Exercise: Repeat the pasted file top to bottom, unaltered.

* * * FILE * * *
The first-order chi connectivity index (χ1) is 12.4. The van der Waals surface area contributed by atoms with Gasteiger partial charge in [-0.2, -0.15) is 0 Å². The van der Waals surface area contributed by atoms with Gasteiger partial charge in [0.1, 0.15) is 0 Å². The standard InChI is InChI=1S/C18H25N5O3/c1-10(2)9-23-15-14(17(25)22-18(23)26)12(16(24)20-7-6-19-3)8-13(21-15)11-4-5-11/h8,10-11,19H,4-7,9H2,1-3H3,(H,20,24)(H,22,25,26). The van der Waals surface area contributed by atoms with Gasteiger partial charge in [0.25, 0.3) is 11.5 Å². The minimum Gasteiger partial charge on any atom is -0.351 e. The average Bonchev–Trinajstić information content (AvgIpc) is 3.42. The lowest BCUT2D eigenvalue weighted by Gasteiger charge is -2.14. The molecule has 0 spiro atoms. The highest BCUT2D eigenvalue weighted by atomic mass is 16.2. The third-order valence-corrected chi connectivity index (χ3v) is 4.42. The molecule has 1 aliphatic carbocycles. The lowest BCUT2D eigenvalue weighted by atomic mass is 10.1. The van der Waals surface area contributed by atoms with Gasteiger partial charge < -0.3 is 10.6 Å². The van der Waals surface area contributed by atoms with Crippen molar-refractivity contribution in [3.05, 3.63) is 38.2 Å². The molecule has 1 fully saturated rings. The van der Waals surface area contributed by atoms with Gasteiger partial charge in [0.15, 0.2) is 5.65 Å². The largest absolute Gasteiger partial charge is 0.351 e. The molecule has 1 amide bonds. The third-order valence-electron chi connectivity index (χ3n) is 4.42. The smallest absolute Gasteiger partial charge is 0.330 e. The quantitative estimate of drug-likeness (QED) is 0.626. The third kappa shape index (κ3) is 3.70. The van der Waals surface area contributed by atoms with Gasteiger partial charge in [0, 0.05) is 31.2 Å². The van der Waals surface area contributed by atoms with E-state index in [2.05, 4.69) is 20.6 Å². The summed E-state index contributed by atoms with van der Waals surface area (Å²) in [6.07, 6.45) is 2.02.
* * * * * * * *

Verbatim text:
The first-order chi connectivity index (χ1) is 12.4. The van der Waals surface area contributed by atoms with Gasteiger partial charge in [-0.2, -0.15) is 0 Å². The van der Waals surface area contributed by atoms with Gasteiger partial charge in [0.1, 0.15) is 0 Å². The standard InChI is InChI=1S/C18H25N5O3/c1-10(2)9-23-15-14(17(25)22-18(23)26)12(16(24)20-7-6-19-3)8-13(21-15)11-4-5-11/h8,10-11,19H,4-7,9H2,1-3H3,(H,20,24)(H,22,25,26). The van der Waals surface area contributed by atoms with Gasteiger partial charge in [0.25, 0.3) is 11.5 Å². The minimum Gasteiger partial charge on any atom is -0.351 e. The average Bonchev–Trinajstić information content (AvgIpc) is 3.42. The lowest BCUT2D eigenvalue weighted by Gasteiger charge is -2.14. The molecule has 0 spiro atoms. The highest BCUT2D eigenvalue weighted by atomic mass is 16.2. The third-order valence-corrected chi connectivity index (χ3v) is 4.42. The molecule has 1 aliphatic carbocycles. The lowest BCUT2D eigenvalue weighted by atomic mass is 10.1. The van der Waals surface area contributed by atoms with Gasteiger partial charge < -0.3 is 10.6 Å². The van der Waals surface area contributed by atoms with Crippen molar-refractivity contribution in [3.05, 3.63) is 38.2 Å². The molecule has 1 fully saturated rings. The van der Waals surface area contributed by atoms with Gasteiger partial charge in [0.15, 0.2) is 5.65 Å². The largest absolute Gasteiger partial charge is 0.351 e. The molecule has 1 amide bonds. The third-order valence-electron chi connectivity index (χ3n) is 4.42. The smallest absolute Gasteiger partial charge is 0.330 e. The quantitative estimate of drug-likeness (QED) is 0.626. The third kappa shape index (κ3) is 3.70. The van der Waals surface area contributed by atoms with Gasteiger partial charge in [0, 0.05) is 31.2 Å². The van der Waals surface area contributed by atoms with E-state index in [2.05, 4.69) is 20.6 Å². The summed E-state index contributed by atoms with van der Waals surface area (Å²) in [6.07, 6.45) is 2.02.